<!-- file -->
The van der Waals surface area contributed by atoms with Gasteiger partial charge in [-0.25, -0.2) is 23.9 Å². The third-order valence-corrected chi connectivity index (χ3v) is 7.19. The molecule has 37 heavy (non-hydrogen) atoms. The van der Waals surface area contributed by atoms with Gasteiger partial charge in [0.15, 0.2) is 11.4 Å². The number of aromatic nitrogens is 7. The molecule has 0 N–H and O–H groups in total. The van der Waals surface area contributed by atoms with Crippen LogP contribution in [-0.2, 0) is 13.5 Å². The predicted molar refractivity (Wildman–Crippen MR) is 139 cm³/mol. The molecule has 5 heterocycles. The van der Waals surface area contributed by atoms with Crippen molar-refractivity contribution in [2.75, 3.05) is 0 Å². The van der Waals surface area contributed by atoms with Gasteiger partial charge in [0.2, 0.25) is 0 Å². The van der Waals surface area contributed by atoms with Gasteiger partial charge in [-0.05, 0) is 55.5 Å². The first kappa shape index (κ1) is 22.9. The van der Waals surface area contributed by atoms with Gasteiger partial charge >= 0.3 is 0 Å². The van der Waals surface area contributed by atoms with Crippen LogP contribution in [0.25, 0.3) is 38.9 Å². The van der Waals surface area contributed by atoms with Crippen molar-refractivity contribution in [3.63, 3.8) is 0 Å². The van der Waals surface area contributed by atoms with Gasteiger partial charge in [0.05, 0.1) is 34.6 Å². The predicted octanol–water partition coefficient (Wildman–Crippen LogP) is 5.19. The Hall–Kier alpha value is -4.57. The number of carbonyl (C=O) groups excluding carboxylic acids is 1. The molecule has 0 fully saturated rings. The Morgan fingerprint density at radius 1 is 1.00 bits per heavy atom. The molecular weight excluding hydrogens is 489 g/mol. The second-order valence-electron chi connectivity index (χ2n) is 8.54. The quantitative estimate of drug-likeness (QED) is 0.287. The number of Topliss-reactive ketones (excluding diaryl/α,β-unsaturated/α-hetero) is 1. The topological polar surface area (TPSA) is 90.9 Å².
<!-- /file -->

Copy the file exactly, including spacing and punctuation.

The van der Waals surface area contributed by atoms with Gasteiger partial charge in [-0.25, -0.2) is 23.9 Å². The third-order valence-corrected chi connectivity index (χ3v) is 7.19. The molecule has 37 heavy (non-hydrogen) atoms. The van der Waals surface area contributed by atoms with Gasteiger partial charge in [0.15, 0.2) is 11.4 Å². The number of aromatic nitrogens is 7. The molecule has 0 N–H and O–H groups in total. The van der Waals surface area contributed by atoms with Crippen LogP contribution in [-0.2, 0) is 13.5 Å². The predicted molar refractivity (Wildman–Crippen MR) is 139 cm³/mol. The molecule has 5 heterocycles. The van der Waals surface area contributed by atoms with Crippen molar-refractivity contribution in [2.75, 3.05) is 0 Å². The van der Waals surface area contributed by atoms with Gasteiger partial charge in [0.2, 0.25) is 0 Å². The van der Waals surface area contributed by atoms with Gasteiger partial charge in [-0.05, 0) is 55.5 Å². The first kappa shape index (κ1) is 22.9. The van der Waals surface area contributed by atoms with Gasteiger partial charge >= 0.3 is 0 Å². The van der Waals surface area contributed by atoms with Crippen LogP contribution in [0.25, 0.3) is 38.9 Å². The van der Waals surface area contributed by atoms with Crippen molar-refractivity contribution in [3.63, 3.8) is 0 Å². The van der Waals surface area contributed by atoms with Gasteiger partial charge in [0.05, 0.1) is 34.6 Å². The predicted octanol–water partition coefficient (Wildman–Crippen LogP) is 5.19. The Hall–Kier alpha value is -4.57. The number of carbonyl (C=O) groups excluding carboxylic acids is 1. The molecule has 0 fully saturated rings. The Morgan fingerprint density at radius 1 is 1.00 bits per heavy atom. The molecular weight excluding hydrogens is 489 g/mol. The second-order valence-electron chi connectivity index (χ2n) is 8.54. The quantitative estimate of drug-likeness (QED) is 0.287. The number of Topliss-reactive ketones (excluding diaryl/α,β-unsaturated/α-hetero) is 1. The topological polar surface area (TPSA) is 90.9 Å².